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Governance and Risk Management

Mission

The purpose of the Bank is to accelerate development and promote co-operation among its shareholder countries. BSTDB supports regional trade and investment, providing financing for commercial transactions and projects in order to help Member States to establish stronger economic linkages.

Vision

BSTDB’s vision is to be recognized globally, and by its shareholders in particular, as a prominent development finance institution for the Black Sea Region providing well-focused development assistance and solutions.

 

 

 


 

Development Operations

The majority of the Bank’s outstanding activities are in the private sector (around 89.5% at end-May 2012). The Bank’s products include: medium- to long-term loans; credit lines via financial intermediaries; convertible debt and other quasi-equity; equity investments, both direct and via investment funds; and guarantees.

In practice, the Bank’s two main lines of business are project/corporate finance and trade finance and its two main types of operations are direct via financial intermediaries. Equity financing comprised 4.5% of operations at end-May 2012, bringing it closer to management’s target of 5.0%-7.5% by year-end 2014.

Almost 60% of the Bank’s activity is in the financial and manufacturing sectors at present. This marks a shift, as the transport and public utilities sector previously held the second-largest share of the total portfolio.

Governance and Risk Management

The Bank sets exposure limits to help diversify its risk by country and by sector, in light of its geographically concentrated portfolio. The Bank has three levels of concentration limits with (1) the first (institutional) limit coming from the establishing agreement; (2) the second (operational) limit from the portfolio risk management and investment policy, which can be amended by the Board of Directors; and (3) the third limit coming from the Credit Committee, which cannot be in conflict with the institutional or operational limits. The limits are similar to other MDBs and include:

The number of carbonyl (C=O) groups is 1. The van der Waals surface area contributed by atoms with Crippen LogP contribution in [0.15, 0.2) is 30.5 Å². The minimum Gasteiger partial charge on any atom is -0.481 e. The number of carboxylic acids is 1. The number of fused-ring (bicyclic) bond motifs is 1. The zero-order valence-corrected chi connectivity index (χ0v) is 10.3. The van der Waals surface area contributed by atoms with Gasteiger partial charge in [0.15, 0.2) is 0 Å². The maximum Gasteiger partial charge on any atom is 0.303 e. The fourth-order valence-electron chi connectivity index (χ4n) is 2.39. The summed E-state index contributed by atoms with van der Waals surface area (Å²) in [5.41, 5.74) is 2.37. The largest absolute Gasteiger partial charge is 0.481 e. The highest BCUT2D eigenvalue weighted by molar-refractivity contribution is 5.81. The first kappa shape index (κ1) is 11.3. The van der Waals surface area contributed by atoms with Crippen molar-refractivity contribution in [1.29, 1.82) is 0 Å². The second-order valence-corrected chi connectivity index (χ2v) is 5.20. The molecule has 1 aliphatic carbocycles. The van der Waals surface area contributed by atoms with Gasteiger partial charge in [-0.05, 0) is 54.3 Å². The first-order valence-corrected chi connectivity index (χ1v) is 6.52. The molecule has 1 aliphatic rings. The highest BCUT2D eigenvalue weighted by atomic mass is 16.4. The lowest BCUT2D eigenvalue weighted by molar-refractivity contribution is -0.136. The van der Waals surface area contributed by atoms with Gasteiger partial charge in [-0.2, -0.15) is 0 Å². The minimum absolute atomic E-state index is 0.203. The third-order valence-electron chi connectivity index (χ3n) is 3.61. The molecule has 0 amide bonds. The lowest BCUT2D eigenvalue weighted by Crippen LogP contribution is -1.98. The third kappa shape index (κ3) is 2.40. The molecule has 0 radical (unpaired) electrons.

» A gearing ratio of 150% institutionally and 100% operationally7

» An individual sector risk exposure targeted at 40% of approved commitments

» Single project limits of 33% for equity exposure, 35% for greenfield project finance and 100% for corporate or trade finance

» Operationally, equity investments cannot be above 50% of paid-in capital.

Around two-thirds of the Bank’s total loan portfolio is collateralized

 

Liquidity

The Bank has a liquidity policy in place that sets the minimum level of liquid assets held at 50% of the next 12 months net cash requirements. This is not the strongest policy in the MDB universe as many require holding 100% of net cash needs over the next 12 or more months.

The Bank’s liquid assets are maintained in short-term placements and negotiable securities. Deposits have to be invested with institutions having a long-term rating of at least A2 and euro commercial paper (ECP) holdings must be rated at least P-2 (short term). Currently, most of the liquid assets are in ECP from core European banks.



At the end of 2011, liquid assets amounted to 18% of total assets and 57% of total borrowings, down from 22% and 59%, respectively, in 2010. Exhibit 4 shows how BSTDB’s position compares favourably to its peers.

Profitability

The Bank’s lending does not include program or concessional lending, although profit maximisation is not one of its mandates. As all MDBs have a primarily development-related mandate instead of profits.

Profitability has been a concern in the past, but one that has been mitigated by the Bank’s very good performance in recent years, even during the 2008-09 global crisis. The Bank posted net losses in 2001-04, mostly due to provisioning charges (income before general provisions was positive except in 2001). It posted its first solid net profit in 2005 and profitability continued with solid growth until the Lehman crisis in 2008. Difficult conditions meant that income before provisions and net income fell 45% and 24%, respectively, in 2009. Nevertheless, the Bank did make a profit, helped by tight control of expenses.


Date: 2015-12-24; view: 447


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